9 /11

let’s put an end to hate

Upon hearing of the killing of Osama bin Baden.

We have all been moved by the events of the past week. The killing of Osama bin Laden has been a kind of watershed moment. I’m not very comfortable with all the jubilation but I can understand that many people want to express their feelings this way. My prayer is that it brings an end to all forms of hate and extremism and opens a new dialogue between America and the Arab world. We are moving towards a time of great change and the more intolerance and hatred there is, the harder that transition will be.

I remember the time of the 9/11 bombings very well. I was living here in Dublin. I had just moved into a new apartment, it’s probably safe to say I wasn’t in the greatest place mentally. This was before my own awakening, but I was in the spiritual supermarket. It’s hard to forget that image, played over and over, of the plane going into the first tower; that tower falling. And then the second one. All that billowing smoke, you could almost taste it. At first it was total disbelief. I was numb all day. Here in Ireland there was sadness on the faces of everyone. No one knew how to channel those feelings. I remember attending an ecumenical service a few days later. Shops and businesses closed down for a whole day, people wanted to do something, show solidarity with their American friends.

For those actually in New York it must have been hell. The panic, unchecked fear; terror that something even worse might happen. All primordial fears come to the surface. Why are they doing this to us, to me? Why do they hate us? It’s like a raw wound, deep and lacerated. It feels like nothing can ease the pain at the time and that it will never end. Of course wounds do heal, and in time a semblance of normality returns. But for those who lost loved ones the private hell continues.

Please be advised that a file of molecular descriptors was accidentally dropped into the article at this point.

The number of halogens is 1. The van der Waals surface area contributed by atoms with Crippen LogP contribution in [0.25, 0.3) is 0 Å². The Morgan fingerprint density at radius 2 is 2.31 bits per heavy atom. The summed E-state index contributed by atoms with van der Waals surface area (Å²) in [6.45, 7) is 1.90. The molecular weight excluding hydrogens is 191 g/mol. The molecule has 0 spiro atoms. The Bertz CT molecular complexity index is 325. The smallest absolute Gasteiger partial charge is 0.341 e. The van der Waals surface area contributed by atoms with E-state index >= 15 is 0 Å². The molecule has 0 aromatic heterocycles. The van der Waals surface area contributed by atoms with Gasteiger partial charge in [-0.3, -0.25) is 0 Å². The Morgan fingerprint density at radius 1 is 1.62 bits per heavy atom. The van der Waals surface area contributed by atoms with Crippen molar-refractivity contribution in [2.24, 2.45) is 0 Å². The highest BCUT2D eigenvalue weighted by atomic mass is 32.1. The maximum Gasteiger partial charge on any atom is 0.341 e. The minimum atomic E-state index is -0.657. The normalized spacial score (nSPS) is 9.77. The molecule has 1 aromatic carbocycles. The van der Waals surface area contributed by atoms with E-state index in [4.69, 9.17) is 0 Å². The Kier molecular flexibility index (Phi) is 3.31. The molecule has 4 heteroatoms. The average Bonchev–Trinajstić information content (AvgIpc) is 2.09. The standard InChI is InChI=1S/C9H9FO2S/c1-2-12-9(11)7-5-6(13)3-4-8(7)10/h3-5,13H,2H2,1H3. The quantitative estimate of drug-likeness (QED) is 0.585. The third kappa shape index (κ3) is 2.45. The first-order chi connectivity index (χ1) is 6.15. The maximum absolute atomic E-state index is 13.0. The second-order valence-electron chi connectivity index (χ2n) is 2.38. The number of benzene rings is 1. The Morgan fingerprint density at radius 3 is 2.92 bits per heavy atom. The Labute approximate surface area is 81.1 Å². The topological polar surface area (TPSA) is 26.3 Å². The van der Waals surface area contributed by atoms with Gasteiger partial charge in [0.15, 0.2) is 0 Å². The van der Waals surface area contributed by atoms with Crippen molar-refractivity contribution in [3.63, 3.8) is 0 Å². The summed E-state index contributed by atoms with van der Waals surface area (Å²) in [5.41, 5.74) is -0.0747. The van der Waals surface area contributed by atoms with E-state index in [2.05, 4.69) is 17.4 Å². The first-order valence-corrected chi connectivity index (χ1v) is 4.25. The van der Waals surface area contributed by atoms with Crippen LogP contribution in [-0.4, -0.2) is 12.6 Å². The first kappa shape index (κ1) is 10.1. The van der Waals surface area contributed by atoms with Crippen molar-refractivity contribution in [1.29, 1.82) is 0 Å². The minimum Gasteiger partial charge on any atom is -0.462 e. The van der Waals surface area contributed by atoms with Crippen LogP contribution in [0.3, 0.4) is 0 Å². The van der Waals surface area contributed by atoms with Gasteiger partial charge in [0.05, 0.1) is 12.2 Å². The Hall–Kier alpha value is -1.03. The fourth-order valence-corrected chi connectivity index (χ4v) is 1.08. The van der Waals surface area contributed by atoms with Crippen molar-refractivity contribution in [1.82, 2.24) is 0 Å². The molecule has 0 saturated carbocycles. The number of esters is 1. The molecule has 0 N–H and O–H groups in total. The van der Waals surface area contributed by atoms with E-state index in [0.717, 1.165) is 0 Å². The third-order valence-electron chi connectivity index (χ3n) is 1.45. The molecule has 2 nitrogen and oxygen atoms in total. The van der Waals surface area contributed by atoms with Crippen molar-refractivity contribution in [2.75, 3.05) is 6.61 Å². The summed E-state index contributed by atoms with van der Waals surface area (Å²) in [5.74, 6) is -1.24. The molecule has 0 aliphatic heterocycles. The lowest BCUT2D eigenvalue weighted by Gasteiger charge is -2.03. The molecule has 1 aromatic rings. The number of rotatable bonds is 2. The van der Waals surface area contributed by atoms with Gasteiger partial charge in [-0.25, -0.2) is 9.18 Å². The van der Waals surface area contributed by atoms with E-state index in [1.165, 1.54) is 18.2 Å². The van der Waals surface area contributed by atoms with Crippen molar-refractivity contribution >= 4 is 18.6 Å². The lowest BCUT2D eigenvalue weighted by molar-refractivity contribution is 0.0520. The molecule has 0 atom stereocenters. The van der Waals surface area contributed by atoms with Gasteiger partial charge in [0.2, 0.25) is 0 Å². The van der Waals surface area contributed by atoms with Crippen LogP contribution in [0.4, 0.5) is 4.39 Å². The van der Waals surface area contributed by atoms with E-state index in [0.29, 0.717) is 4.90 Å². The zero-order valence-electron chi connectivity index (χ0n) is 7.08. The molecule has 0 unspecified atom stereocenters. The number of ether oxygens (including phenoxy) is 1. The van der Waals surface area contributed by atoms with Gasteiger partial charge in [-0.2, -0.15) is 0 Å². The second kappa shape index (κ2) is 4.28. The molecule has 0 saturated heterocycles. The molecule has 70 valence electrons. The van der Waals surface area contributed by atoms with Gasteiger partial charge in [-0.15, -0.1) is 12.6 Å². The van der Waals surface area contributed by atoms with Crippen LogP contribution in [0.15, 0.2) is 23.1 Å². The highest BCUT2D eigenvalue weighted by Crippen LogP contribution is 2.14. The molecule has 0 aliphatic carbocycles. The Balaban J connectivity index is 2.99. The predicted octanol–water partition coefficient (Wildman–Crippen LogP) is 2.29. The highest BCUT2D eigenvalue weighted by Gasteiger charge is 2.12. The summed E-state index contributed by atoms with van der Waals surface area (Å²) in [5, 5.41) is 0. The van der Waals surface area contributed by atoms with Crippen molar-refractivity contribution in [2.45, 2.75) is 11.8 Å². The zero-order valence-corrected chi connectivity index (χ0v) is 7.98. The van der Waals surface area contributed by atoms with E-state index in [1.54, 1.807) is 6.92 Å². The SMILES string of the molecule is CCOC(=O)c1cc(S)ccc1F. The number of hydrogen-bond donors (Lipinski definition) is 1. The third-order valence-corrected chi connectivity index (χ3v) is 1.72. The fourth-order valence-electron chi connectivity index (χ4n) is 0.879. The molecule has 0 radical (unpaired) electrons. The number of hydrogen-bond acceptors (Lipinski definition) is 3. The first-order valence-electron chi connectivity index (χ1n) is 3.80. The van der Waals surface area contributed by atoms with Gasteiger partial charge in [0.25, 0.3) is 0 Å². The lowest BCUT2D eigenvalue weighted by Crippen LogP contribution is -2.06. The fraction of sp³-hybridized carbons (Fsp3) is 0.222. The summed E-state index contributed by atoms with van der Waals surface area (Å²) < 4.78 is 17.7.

Then there were the reprisals that followed. And further bombings in Bali, Madrid, London and India.

Hate begets hate.

It changed our lives completely. Air travel became a more hazardous task. I remember going to the States pre 9/11 and we were hardly even checked going through. A state of inner safety had been replaced by a state of fear. New legislation introduced in America appeared to infringe on civil liberties. Not to mention Guantanamo. Internment without due respect to the law didn’t work then, as it didn’t in Northern Ireland some decades earlier; in hasn’t work in Russia, it never will.

Intolerance is ugly wherever it raises its head, be it Creationists who believe the world is only a few thousand years old, al-Qaida terrorism, or Church cover up of child abuse. When we harbour hate and intolerance in our hearts this is what we get. And it’s not a new thing, we saw it down the ages, the Cathars, the Crusades, Salem witch trials, I could go on. I am aware that bin Laden didn’t represent most Moslems, at the heart of that faith is a belief in peace and a deep reverence for God.

The Source of all life knows nothing about hate. When we indulge in hatred we are separating ourselves from the light, from love, from the Source. What we hate we hold on to. It will reappear in our lives, in some future time, maybe a future life, not so much as a punishment, or because karma follows us around like a bad penny but because we’ve held on to it. What you keep becomes part of your life.

Let us remind ourselves in this very important moment of the Buddha’s words

“Hatred never ceases by hatred, but by love alone is healed.”

I hope the events of last week bring closure to those who are still grieving lost ones, or still have painful memories of that day that they can’t let go of. But let us not rejoice in the killing of anyone. If we have decided that someone is our enemy then we have entered their mindset, and become, just a little, as they are.

It is time for a new beginning.

See also Resurrection for a slightly different look at the events of 9/11.

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There is a voice that doesn’t use words - listen!


Reality is merely an illusion - albeit a persistent one.

Albert Einstein